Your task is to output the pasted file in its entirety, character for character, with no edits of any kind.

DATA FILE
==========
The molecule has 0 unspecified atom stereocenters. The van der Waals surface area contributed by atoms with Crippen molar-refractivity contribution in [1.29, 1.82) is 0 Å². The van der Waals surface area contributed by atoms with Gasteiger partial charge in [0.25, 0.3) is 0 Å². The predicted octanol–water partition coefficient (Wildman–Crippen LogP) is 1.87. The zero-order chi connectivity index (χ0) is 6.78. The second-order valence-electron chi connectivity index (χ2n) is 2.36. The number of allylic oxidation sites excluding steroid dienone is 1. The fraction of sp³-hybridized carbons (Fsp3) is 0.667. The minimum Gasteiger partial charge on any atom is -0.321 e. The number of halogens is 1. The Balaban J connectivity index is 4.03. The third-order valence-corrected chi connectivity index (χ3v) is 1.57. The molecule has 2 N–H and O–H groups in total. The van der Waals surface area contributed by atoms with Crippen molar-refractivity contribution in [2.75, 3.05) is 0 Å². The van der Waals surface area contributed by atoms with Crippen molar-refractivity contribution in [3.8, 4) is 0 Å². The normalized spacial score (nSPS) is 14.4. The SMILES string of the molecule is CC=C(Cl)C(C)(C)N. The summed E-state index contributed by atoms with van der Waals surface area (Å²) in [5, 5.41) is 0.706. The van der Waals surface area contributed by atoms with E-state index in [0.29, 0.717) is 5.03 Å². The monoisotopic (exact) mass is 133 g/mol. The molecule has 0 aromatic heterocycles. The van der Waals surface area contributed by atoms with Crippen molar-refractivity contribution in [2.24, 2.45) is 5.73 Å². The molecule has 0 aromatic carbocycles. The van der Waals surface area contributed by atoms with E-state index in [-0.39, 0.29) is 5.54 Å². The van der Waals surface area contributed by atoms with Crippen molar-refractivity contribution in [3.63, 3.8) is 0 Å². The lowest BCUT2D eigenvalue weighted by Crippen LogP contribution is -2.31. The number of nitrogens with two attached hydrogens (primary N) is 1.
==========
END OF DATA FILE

The molecule has 0 unspecified atom stereocenters. The van der Waals surface area contributed by atoms with Crippen molar-refractivity contribution in [1.29, 1.82) is 0 Å². The van der Waals surface area contributed by atoms with Gasteiger partial charge in [0.25, 0.3) is 0 Å². The predicted octanol–water partition coefficient (Wildman–Crippen LogP) is 1.87. The zero-order chi connectivity index (χ0) is 6.78. The second-order valence-electron chi connectivity index (χ2n) is 2.36. The number of allylic oxidation sites excluding steroid dienone is 1. The fraction of sp³-hybridized carbons (Fsp3) is 0.667. The minimum Gasteiger partial charge on any atom is -0.321 e. The number of halogens is 1. The Balaban J connectivity index is 4.03. The third-order valence-corrected chi connectivity index (χ3v) is 1.57. The molecule has 2 N–H and O–H groups in total. The van der Waals surface area contributed by atoms with Crippen molar-refractivity contribution in [2.75, 3.05) is 0 Å². The van der Waals surface area contributed by atoms with Crippen molar-refractivity contribution in [3.8, 4) is 0 Å². The normalized spacial score (nSPS) is 14.4. The SMILES string of the molecule is CC=C(Cl)C(C)(C)N. The summed E-state index contributed by atoms with van der Waals surface area (Å²) in [5, 5.41) is 0.706. The van der Waals surface area contributed by atoms with E-state index in [0.29, 0.717) is 5.03 Å². The monoisotopic (exact) mass is 133 g/mol. The molecule has 0 aromatic heterocycles. The van der Waals surface area contributed by atoms with Crippen molar-refractivity contribution in [2.24, 2.45) is 5.73 Å². The molecule has 0 aromatic carbocycles. The van der Waals surface area contributed by atoms with E-state index in [-0.39, 0.29) is 5.54 Å². The van der Waals surface area contributed by atoms with Crippen molar-refractivity contribution in [3.63, 3.8) is 0 Å². The lowest BCUT2D eigenvalue weighted by Crippen LogP contribution is -2.31. The number of nitrogens with two attached hydrogens (primary N) is 1.